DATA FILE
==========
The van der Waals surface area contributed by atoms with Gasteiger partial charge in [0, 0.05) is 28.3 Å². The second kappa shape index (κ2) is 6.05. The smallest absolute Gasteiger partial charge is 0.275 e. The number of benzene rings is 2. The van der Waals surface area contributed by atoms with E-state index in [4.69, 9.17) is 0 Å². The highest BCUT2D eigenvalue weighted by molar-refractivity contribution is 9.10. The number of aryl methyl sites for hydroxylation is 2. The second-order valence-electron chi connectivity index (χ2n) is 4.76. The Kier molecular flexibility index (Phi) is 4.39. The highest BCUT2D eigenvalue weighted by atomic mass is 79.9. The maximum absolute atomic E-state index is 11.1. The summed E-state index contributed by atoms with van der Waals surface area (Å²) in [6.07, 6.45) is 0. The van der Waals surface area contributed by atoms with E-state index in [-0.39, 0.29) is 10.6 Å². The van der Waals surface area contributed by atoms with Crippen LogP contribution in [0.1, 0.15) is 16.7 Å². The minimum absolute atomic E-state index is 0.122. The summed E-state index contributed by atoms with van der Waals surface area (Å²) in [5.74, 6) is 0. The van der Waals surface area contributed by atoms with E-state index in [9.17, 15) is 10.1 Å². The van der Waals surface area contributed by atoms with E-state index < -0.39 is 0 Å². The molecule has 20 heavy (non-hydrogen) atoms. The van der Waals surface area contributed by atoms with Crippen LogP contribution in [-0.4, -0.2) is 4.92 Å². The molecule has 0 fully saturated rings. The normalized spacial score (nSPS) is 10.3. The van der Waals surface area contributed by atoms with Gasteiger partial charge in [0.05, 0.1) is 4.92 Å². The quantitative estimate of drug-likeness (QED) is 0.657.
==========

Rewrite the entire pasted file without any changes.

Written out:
The van der Waals surface area contributed by atoms with Gasteiger partial charge in [0, 0.05) is 28.3 Å². The second kappa shape index (κ2) is 6.05. The smallest absolute Gasteiger partial charge is 0.275 e. The number of benzene rings is 2. The van der Waals surface area contributed by atoms with E-state index in [4.69, 9.17) is 0 Å². The highest BCUT2D eigenvalue weighted by molar-refractivity contribution is 9.10. The number of aryl methyl sites for hydroxylation is 2. The second-order valence-electron chi connectivity index (χ2n) is 4.76. The Kier molecular flexibility index (Phi) is 4.39. The highest BCUT2D eigenvalue weighted by atomic mass is 79.9. The maximum absolute atomic E-state index is 11.1. The summed E-state index contributed by atoms with van der Waals surface area (Å²) in [6.07, 6.45) is 0. The van der Waals surface area contributed by atoms with E-state index in [-0.39, 0.29) is 10.6 Å². The van der Waals surface area contributed by atoms with Crippen LogP contribution in [0.1, 0.15) is 16.7 Å². The minimum absolute atomic E-state index is 0.122. The summed E-state index contributed by atoms with van der Waals surface area (Å²) in [5.74, 6) is 0. The van der Waals surface area contributed by atoms with E-state index in [9.17, 15) is 10.1 Å². The van der Waals surface area contributed by atoms with E-state index < -0.39 is 0 Å². The molecule has 20 heavy (non-hydrogen) atoms. The van der Waals surface area contributed by atoms with Crippen LogP contribution in [-0.4, -0.2) is 4.92 Å². The molecule has 0 fully saturated rings. The normalized spacial score (nSPS) is 10.3. The van der Waals surface area contributed by atoms with Gasteiger partial charge in [0.05, 0.1) is 4.92 Å². The quantitative estimate of drug-likeness (QED) is 0.657.